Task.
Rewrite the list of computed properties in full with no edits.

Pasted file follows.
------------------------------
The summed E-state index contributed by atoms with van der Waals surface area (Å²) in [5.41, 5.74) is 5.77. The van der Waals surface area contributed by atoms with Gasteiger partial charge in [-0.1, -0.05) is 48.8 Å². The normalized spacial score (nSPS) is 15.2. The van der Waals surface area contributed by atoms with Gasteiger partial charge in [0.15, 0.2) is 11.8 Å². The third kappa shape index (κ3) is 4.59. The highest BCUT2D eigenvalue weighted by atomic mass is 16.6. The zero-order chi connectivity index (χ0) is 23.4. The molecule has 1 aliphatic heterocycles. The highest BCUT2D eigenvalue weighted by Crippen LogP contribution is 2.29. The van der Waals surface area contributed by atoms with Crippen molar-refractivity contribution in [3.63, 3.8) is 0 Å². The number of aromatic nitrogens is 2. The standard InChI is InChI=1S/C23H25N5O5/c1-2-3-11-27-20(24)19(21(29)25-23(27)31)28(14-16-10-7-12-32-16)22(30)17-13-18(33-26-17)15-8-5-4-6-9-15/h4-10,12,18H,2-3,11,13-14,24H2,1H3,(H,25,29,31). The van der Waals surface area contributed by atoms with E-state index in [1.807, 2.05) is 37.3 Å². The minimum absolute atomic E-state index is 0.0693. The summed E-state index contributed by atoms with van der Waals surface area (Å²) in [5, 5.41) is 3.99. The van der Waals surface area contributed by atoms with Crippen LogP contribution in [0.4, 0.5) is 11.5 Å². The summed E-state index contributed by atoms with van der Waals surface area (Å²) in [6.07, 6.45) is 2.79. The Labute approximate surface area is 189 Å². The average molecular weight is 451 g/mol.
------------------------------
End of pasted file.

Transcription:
The summed E-state index contributed by atoms with van der Waals surface area (Å²) in [5.41, 5.74) is 5.77. The van der Waals surface area contributed by atoms with Gasteiger partial charge in [-0.1, -0.05) is 48.8 Å². The normalized spacial score (nSPS) is 15.2. The van der Waals surface area contributed by atoms with Gasteiger partial charge in [0.15, 0.2) is 11.8 Å². The third kappa shape index (κ3) is 4.59. The highest BCUT2D eigenvalue weighted by atomic mass is 16.6. The zero-order chi connectivity index (χ0) is 23.4. The molecule has 1 aliphatic heterocycles. The highest BCUT2D eigenvalue weighted by Crippen LogP contribution is 2.29. The van der Waals surface area contributed by atoms with Crippen molar-refractivity contribution in [3.63, 3.8) is 0 Å². The number of aromatic nitrogens is 2. The standard InChI is InChI=1S/C23H25N5O5/c1-2-3-11-27-20(24)19(21(29)25-23(27)31)28(14-16-10-7-12-32-16)22(30)17-13-18(33-26-17)15-8-5-4-6-9-15/h4-10,12,18H,2-3,11,13-14,24H2,1H3,(H,25,29,31). The van der Waals surface area contributed by atoms with E-state index in [1.807, 2.05) is 37.3 Å². The minimum absolute atomic E-state index is 0.0693. The summed E-state index contributed by atoms with van der Waals surface area (Å²) in [5, 5.41) is 3.99. The van der Waals surface area contributed by atoms with Crippen LogP contribution in [0.4, 0.5) is 11.5 Å². The summed E-state index contributed by atoms with van der Waals surface area (Å²) in [6.07, 6.45) is 2.79. The Labute approximate surface area is 189 Å². The average molecular weight is 451 g/mol.